WWC review of this study

Relative Effectiveness of Reading Intervention Programs for Adults with Low Literacy [Guided Reading]

Sabatini, John P., Shore, Jane, Holtzman, Steven, Scarborough, Hollis S. (2011). Journal of Research on Educational Effectiveness v4 n2 p118-133 . Retrieved from: https://eric.ed.gov/?id=EJ920177

  • Randomized Controlled Trial
     examining 
    148
     Students
    , grade
    PS

Reviewed: January 2021

No statistically significant positive
findings
Meets WWC standards with reservations
Alphabetics outcomes—Indeterminate effects found
Outcome
measure
Comparison Period Sample Intervention
mean
Comparison
mean
Significant? Improvement
    index
Evidence
tier

Test of Word Reading Efficiency (TOWRE): Sight Word Efficiency subtest

Adult Education vs. Corrective Reading

0 Days

GRR v CR;
98 students

57.92

57.33

No

--
More Outcomes

Woodcock Johnson (WJ): Letter-word Identification subtest

Adult Education vs. Retrieval-based learning activities

0 Days

GRR v RAVE-O;
100 students

484.56

483.88

No

--

Woodcock Johnson (WJ): Letter-word Identification subtest

Adult Education vs. Corrective Reading

0 Days

GRR v CR;
98 students

484.62

484.77

No

--

Test of Word Reading Efficiency (TOWRE): Phonemic Decoding Efficiency subtest

Adult Education vs. Corrective Reading

0 Days

GRR v CR;
98 students

9.91

11.17

No

--

Test of Word Reading Efficiency (TOWRE): Sight Word Efficiency subtest

Adult Education vs. Retrieval-based learning activities

0 Days

GRR v RAVE-O;
100 students

54.88

57.56

No

--

Test of Word Reading Efficiency (TOWRE): Phonemic Decoding Efficiency subtest

Adult Education vs. Retrieval-based learning activities

0 Days

GRR v RAVE-O;
100 students

10.57

12.66

No

--

Woodcock Johnson (WJ): Word Attack subtest

Adult Education vs. Retrieval-based learning activities

0 Days

GRR v RAVE-O;
100 students

462.65

470.60

No

--
Comprehension outcomes—Indeterminate effects found
Outcome
measure
Comparison Period Sample Intervention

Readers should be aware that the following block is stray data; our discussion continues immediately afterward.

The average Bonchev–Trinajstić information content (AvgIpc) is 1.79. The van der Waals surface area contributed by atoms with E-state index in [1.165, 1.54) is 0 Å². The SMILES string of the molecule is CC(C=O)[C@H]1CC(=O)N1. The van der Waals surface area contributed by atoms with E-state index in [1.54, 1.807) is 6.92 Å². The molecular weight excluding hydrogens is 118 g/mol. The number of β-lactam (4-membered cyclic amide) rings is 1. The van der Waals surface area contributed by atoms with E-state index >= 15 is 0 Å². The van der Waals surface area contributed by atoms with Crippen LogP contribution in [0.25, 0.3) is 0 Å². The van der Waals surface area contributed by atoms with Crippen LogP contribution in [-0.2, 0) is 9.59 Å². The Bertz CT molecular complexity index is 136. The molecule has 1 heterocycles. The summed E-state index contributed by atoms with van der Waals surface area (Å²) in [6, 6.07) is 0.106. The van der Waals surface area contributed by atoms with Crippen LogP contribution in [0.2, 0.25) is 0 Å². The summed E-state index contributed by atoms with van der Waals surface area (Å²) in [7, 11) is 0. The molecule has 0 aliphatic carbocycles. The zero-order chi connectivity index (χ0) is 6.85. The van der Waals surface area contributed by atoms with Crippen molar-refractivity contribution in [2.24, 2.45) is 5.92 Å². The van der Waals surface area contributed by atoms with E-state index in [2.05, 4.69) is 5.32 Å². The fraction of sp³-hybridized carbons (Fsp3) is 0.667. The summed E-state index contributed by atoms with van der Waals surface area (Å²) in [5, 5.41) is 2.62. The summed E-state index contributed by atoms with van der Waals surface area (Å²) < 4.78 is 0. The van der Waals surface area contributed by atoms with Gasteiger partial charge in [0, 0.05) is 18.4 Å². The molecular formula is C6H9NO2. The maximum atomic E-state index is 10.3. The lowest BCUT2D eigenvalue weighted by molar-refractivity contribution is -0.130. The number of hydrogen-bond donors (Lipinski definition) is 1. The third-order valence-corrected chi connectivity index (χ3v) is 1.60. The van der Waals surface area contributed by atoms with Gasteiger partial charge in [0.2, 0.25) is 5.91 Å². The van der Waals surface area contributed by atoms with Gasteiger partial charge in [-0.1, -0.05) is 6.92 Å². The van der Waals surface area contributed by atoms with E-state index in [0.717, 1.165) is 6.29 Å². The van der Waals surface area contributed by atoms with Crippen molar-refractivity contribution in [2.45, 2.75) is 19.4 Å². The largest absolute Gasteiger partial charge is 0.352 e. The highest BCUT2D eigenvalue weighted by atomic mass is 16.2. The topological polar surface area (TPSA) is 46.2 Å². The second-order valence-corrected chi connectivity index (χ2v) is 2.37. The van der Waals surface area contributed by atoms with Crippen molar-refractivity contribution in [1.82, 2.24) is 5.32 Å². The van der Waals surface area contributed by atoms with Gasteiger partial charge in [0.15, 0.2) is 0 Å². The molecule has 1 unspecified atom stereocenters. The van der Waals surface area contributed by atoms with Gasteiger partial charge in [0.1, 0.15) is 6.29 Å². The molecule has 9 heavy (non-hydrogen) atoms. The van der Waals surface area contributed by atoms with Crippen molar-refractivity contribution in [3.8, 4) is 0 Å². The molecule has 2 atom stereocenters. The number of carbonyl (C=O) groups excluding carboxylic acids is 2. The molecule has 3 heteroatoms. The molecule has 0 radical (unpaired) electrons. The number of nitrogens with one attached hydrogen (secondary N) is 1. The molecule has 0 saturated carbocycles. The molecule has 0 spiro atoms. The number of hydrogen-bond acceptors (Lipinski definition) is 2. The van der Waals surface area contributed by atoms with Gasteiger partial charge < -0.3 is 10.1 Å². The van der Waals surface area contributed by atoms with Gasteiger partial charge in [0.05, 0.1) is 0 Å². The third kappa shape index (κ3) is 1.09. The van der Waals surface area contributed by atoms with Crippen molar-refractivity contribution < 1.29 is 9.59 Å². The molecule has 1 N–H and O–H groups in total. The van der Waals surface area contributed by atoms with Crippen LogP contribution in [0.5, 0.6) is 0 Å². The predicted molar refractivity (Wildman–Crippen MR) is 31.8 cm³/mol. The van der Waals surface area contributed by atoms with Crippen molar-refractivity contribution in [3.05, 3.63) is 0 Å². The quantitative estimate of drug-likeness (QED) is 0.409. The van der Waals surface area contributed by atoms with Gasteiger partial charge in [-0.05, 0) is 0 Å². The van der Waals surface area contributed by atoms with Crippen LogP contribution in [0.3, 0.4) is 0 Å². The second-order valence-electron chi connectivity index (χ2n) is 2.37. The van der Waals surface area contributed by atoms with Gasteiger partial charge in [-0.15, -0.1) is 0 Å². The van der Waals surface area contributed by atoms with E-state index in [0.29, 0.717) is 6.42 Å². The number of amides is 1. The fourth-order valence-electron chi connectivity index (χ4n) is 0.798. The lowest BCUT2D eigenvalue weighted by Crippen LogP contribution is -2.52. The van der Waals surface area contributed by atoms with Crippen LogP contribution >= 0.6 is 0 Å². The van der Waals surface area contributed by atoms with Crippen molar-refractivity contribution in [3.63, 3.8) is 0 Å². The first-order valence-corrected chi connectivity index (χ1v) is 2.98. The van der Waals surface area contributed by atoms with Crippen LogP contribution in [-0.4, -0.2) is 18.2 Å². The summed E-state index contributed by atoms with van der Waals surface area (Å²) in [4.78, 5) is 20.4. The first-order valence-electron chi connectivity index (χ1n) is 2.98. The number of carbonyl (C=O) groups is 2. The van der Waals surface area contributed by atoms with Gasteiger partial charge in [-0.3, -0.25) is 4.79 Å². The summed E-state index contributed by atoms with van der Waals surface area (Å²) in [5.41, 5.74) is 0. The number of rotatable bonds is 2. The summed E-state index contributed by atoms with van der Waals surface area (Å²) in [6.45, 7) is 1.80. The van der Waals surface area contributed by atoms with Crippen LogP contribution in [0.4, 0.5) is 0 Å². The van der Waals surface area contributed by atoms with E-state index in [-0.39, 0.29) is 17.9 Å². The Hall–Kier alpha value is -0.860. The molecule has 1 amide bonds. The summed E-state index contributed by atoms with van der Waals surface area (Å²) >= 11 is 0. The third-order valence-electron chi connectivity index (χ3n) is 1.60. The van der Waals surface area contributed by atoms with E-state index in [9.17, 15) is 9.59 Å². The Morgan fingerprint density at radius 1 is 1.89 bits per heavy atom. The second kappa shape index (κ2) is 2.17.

mean
Comparison
mean
Significant? Improvement
    index
Evidence
tier

Woodcock Johnson (WJ): Passage Comprehension subtest

Adult Education vs. Retrieval-based learning activities

0 Days

GRR v RAVE-O;
100 students

488.00

485.08

No

--
More Outcomes

Woodcock Johnson (WJ): Passage Comprehension subtest

Adult Education vs. Corrective Reading

0 Days

GRR v CR;
98 students

487.39

485.58

No

--
Reading Fluency outcomes—Indeterminate effects found
Outcome
measure
Comparison Period Sample Intervention
mean
Comparison
mean
Significant? Improvement
    index
Evidence
tier

Woodcock Johnson: Reading fluency subtest

Adult Education vs. Retrieval-based learning activities

0 Days

GRR v RAVE-O;
100 students

492.26

490.92

No

--
More Outcomes

Woodcock Johnson: Reading fluency subtest

Adult Education vs. Corrective Reading

0 Days

GRR v CR;
98 students

491.93

493.04

No

--


Evidence Tier rating based solely on this study. This intervention may achieve a higher tier when combined with the full body of evidence.

Characteristics of study sample as reported by study author.


  • Female: 67%
    Male: 33%

  • Urban
    • B
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    • i
    • b
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    Northeast, South
  • Race
    Black
    83%
    Other or unknown
    9%
    White
    8%
  • Ethnicity
    Hispanic    
    9%
    Not Hispanic or Latino    
    81%

Setting

The study took place in several large adult education centers in two major cities in the mid-Atlantic and southern regions of the United States.

Study sample

The initial sample consisted of 300 learners. These learners scored below the 7th grade level on a word recognition test and demonstrated English proficiency if they were not a native English speaker. Sixty-seven percent of learners were female; on average, they were 36 years old. Eighty-three percent were African American, 9 percent were Latino(a), and 8 percent were White.